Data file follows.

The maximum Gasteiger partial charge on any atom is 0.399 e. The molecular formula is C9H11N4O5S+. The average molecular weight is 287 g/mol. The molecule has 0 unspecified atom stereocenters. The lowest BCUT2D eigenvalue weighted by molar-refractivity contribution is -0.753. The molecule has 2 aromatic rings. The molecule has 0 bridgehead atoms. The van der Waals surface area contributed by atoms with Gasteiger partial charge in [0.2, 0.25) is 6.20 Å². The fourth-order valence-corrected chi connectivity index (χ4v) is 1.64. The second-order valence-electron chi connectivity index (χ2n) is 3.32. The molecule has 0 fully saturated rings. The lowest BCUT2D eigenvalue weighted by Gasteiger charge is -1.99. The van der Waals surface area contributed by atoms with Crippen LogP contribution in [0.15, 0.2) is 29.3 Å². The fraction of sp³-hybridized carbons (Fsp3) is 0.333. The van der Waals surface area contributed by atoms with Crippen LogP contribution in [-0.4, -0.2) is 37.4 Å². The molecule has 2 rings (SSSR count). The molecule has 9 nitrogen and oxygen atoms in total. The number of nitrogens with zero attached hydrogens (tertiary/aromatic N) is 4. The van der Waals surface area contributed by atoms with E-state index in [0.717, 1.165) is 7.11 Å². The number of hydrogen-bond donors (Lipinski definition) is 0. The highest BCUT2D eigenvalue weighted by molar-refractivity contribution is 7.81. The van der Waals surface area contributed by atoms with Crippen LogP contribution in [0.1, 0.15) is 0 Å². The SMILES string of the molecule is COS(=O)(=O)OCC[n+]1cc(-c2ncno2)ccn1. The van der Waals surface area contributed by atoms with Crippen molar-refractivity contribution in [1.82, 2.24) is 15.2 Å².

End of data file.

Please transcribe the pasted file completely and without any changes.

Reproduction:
The maximum Gasteiger partial charge on any atom is 0.399 e. The molecular formula is C9H11N4O5S+. The average molecular weight is 287 g/mol. The molecule has 0 unspecified atom stereocenters. The lowest BCUT2D eigenvalue weighted by molar-refractivity contribution is -0.753. The molecule has 2 aromatic rings. The molecule has 0 bridgehead atoms. The van der Waals surface area contributed by atoms with Gasteiger partial charge in [0.2, 0.25) is 6.20 Å². The fourth-order valence-corrected chi connectivity index (χ4v) is 1.64. The second-order valence-electron chi connectivity index (χ2n) is 3.32. The molecule has 0 fully saturated rings. The lowest BCUT2D eigenvalue weighted by Gasteiger charge is -1.99. The van der Waals surface area contributed by atoms with Crippen LogP contribution in [0.15, 0.2) is 29.3 Å². The fraction of sp³-hybridized carbons (Fsp3) is 0.333. The van der Waals surface area contributed by atoms with Crippen LogP contribution in [-0.4, -0.2) is 37.4 Å². The molecule has 2 rings (SSSR count). The molecule has 9 nitrogen and oxygen atoms in total. The number of nitrogens with zero attached hydrogens (tertiary/aromatic N) is 4. The van der Waals surface area contributed by atoms with E-state index in [0.717, 1.165) is 7.11 Å². The number of hydrogen-bond donors (Lipinski definition) is 0. The highest BCUT2D eigenvalue weighted by molar-refractivity contribution is 7.81. The van der Waals surface area contributed by atoms with Crippen LogP contribution in [0.1, 0.15) is 0 Å². The SMILES string of the molecule is COS(=O)(=O)OCC[n+]1cc(-c2ncno2)ccn1. The van der Waals surface area contributed by atoms with Crippen molar-refractivity contribution in [1.82, 2.24) is 15.2 Å².